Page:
Yuanming Yuan

(The Garden of Perfect Brightness)
The Yuanming Yuan, the Garden of Perfect Brightness, was a garden palace to the northwest of Beijing, created as a summer retreat by early emperors of the Qing dynasty.
Over the years, as pavilions were added and the landscape of the marshy area remoulded according to imperial fiat creating a fantasy realm for the imperial family, the Yuanming Yuan also became the de facto seat of government for much of the year. As the gardens expanded, themes taken from poetry, myths and stories were used to create themed areas and vistas to create what the architectural historian Charles Moore names as one of the great theme parks, along with Hadrian’s villa at Tivoli and Walt Disney’s modern fantasy at Anaheim.
In the mid eighteenth century the Qianlong emperor—the most celebrated ruler of the dynasty—instructed the Jesuit missionaries who had been sent from Rome to convert the Chinese court to design a series of European-style marble palaces within the precinct of the garden-palace. He wanted to-scale copies of the rococo structures he had seen in the books that the missionaries had used to illustrate the grandeur of Western civilization. Now the emperor bent the Jesuits’ strategy to his own will—he wanted European follies for his diversion; they were obliged to keep their message of salvation to themselves.
A series of syncretic mock-rococo pavilions was thereby erected in the northeastern reaches of the Yuanming Yuan, their marble facades supporting bright liuli-tiled roofs. Called the ‘Western Palaces’ (Xiyang Lou) they included a maze, gazebos, a mosque, loggia, galleries, banquet halls, throne rooms and elaborate fountains and water works. The palaces were filled with the tributes the throne received from European envoys: tapestries, paintings and all manner of precious objects.
In 1860, however, this marvellous palace complex, the largest and most elaborate garden ever built in China, was reduced to a devastated ruin when an Anglo-French imperial force under the command of Lord Elgin (the son of the man who had stripped the Athenian Parthenon of its marble frieze) invaded Beijing. They were there to force the Chinese imperial government to sign a peace treaty following its defeat in the Second Opium War.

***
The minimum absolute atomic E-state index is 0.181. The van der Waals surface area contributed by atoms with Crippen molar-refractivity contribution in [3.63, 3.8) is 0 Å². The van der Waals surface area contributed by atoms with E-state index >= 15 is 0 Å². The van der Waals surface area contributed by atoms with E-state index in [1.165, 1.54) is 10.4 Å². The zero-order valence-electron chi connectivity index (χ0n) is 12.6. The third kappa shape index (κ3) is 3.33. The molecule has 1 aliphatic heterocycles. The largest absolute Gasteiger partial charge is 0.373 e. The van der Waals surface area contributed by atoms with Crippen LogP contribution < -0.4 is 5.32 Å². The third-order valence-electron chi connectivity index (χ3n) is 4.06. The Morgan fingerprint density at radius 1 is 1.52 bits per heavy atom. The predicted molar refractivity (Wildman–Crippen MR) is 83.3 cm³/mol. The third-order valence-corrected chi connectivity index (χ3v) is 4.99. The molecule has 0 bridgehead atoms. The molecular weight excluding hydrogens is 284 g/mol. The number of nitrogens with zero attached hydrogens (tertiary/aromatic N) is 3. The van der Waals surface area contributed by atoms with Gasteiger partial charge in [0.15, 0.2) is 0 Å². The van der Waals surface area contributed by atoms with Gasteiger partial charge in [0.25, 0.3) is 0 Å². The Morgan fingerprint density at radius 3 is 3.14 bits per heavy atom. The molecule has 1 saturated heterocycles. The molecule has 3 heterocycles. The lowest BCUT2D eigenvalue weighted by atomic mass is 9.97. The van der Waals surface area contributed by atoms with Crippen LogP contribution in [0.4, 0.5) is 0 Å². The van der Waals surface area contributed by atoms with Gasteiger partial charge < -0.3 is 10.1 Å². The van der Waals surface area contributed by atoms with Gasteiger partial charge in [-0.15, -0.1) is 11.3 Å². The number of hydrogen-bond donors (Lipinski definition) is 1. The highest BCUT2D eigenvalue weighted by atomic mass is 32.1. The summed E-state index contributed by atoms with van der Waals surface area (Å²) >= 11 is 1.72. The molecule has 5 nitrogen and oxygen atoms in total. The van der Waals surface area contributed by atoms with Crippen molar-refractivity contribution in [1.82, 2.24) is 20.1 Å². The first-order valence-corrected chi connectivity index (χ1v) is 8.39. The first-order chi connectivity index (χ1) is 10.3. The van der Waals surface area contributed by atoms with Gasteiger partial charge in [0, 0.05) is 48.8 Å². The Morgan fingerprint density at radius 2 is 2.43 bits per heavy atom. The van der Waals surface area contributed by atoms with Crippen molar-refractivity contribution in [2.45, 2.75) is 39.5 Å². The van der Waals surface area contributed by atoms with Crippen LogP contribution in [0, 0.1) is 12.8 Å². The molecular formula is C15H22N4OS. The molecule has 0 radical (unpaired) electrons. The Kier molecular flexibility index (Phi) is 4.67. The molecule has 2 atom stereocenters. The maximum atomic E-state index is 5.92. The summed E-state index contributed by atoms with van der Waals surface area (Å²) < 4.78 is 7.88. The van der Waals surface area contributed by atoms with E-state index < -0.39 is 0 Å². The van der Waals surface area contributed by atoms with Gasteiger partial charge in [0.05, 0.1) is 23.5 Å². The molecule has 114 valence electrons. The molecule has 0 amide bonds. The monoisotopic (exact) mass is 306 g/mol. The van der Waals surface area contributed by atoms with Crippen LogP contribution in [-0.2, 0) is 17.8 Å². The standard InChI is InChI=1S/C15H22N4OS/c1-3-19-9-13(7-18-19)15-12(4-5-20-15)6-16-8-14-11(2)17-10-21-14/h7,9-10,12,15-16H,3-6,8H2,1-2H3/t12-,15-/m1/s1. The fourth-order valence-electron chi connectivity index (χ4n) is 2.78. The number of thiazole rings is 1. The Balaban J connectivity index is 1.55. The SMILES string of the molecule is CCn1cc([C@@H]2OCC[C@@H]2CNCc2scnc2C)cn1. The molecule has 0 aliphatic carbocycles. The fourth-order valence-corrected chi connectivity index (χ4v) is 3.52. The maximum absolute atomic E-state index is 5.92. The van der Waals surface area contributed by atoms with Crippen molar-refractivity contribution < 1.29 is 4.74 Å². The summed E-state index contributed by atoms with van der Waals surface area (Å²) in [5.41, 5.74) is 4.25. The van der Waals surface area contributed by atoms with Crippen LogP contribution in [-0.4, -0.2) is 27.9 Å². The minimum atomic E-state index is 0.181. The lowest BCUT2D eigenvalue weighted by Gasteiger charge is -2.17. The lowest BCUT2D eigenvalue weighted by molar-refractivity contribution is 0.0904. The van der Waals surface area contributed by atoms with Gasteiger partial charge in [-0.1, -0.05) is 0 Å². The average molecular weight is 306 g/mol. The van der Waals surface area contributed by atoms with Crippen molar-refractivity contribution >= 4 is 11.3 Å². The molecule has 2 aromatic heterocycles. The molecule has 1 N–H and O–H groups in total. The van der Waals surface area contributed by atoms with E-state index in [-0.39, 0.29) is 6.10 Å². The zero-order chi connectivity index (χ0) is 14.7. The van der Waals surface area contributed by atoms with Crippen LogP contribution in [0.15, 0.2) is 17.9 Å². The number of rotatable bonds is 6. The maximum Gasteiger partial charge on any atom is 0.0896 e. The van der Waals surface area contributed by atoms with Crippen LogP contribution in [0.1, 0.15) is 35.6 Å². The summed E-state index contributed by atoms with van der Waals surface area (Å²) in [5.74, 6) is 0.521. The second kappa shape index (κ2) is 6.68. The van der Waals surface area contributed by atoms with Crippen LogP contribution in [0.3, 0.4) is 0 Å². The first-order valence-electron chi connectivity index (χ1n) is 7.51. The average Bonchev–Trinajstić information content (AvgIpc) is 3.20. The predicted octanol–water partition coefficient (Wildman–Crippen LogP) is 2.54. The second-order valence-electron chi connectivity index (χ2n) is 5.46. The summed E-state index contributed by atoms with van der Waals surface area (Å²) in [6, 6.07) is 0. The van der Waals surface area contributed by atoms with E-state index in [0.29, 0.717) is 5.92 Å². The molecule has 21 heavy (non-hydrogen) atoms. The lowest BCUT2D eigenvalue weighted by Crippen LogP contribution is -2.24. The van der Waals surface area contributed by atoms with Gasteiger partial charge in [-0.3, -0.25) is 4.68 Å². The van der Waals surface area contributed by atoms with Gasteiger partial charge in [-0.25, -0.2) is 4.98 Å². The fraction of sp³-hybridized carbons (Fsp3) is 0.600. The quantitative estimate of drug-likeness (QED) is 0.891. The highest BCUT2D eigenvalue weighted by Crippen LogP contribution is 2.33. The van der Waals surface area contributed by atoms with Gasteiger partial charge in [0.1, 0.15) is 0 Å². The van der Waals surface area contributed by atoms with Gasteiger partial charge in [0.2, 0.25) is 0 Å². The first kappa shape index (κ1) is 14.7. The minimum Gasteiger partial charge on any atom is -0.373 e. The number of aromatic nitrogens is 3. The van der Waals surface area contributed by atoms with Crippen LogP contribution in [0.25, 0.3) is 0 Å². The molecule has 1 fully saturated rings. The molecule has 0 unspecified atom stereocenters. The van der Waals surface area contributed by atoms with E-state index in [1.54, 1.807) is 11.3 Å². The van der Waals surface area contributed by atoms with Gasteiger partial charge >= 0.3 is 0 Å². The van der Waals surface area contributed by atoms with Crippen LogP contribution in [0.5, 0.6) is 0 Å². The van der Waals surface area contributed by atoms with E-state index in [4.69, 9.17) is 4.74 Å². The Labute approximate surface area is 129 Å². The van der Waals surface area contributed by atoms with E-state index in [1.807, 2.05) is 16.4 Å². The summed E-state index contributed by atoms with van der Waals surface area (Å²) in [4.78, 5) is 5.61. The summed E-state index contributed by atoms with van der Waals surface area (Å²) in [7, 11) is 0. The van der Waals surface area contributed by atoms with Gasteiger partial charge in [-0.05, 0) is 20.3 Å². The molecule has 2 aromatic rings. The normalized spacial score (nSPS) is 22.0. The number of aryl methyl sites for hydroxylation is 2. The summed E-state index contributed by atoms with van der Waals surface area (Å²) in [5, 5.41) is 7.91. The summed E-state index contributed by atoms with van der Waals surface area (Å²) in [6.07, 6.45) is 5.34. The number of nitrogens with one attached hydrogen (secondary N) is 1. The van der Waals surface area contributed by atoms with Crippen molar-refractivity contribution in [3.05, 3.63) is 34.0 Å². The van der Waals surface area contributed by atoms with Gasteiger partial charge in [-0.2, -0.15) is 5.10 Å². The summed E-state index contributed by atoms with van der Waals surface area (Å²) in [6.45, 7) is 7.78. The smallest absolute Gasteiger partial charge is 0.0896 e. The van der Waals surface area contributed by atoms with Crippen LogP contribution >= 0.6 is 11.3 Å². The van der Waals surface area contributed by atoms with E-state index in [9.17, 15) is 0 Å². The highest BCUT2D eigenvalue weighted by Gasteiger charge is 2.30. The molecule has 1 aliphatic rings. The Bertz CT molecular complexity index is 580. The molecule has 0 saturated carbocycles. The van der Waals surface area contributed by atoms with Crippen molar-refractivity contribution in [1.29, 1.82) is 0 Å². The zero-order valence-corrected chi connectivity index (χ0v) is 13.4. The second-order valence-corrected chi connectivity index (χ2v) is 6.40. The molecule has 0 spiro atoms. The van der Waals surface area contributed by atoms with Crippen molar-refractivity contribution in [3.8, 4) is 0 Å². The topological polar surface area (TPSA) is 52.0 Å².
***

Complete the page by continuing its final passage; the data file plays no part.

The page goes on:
This calamitous event, the invasion of the sacred imperial capital and the looting of the palaces, more perhaps than the defeat in the Opium Wars itself, symbolically marked the absolute degradation and humiliation of the Manchu-Chinese government. For later generations the burning of the Yuanming Yuan sounded the death knell of the imperial system itself and marked the beginning of the end of old China. Many of the remaining structures in the grounds were dismantled when the nearby Qingyi Yuan (later known as the Yihe Yuan, or the Summer Palace in English) was rebuilt for the pleasure of the Empress Dowager Cixi in the late nineteenth century.
After 1949, the university district grew up around the remains of the Yuanming Yuan palace in Haidian District. Elite institutions like the Qinghua Attached Middle School and Number 101 Middle School abutted it. Under the People’s Republic, and after decades of neglect and plunder—many of Beijing’s public parks were built using stones and trees taken from the imperial gardens—the Yuanming Yuan was cordoned off for preservation. Nonetheless, it remained a desolate and forsaken spot; the only palpable evidence of its former glory was the marble ruins of the Western Palaces. Once a discrete corner in the palace complex, they became its centrepiece.
As China’s official ruin, a symbol of national humiliation, the Western Palaces were the place where students were educated in patriotic fervour. The original Red Guards of 1966 and their classmates had all visited or read about the Yuanming Yuan and the national shame that its destruction marked. It was this place more than any other that elicited the outrage, anger and ire of youth. The ruins were also the place where new China, the socialist revolution and the Communist cause had their earliest symbolic roots. For, as the authorities told it, it was the awakening that came with the destruction of the Yuanming Yuan that had sparked the will for national renewal among Han Chinese.
Following the Cultural Revolution concerted efforts were made to turn the area into a public part with patriotic significance (and by default a place for avant-garde art events), and the Western Palaces became a focus for officially orchestrated displays of nationalist ardour (and glitz) from 1990. At various stages moneymaking enterprises, like fun-fair rides and shooting galleries, were also a feature of the grounds. From the 1980s, the nearby village of Fuyuan cun was home to rogue artists, and it was raffishly dubbed the ‘East Village’.
In recent years, debates about the future of this monument to the past have centred on whether various long-destroyed pavilions or ‘scenes’ (jing) within the demesne should be rebuilt, a sign to all of a revenant multi-ethnic although Han-centred civilization.
See also: 798

Encyclopedia of contemporary Chinese culture. . 2011.

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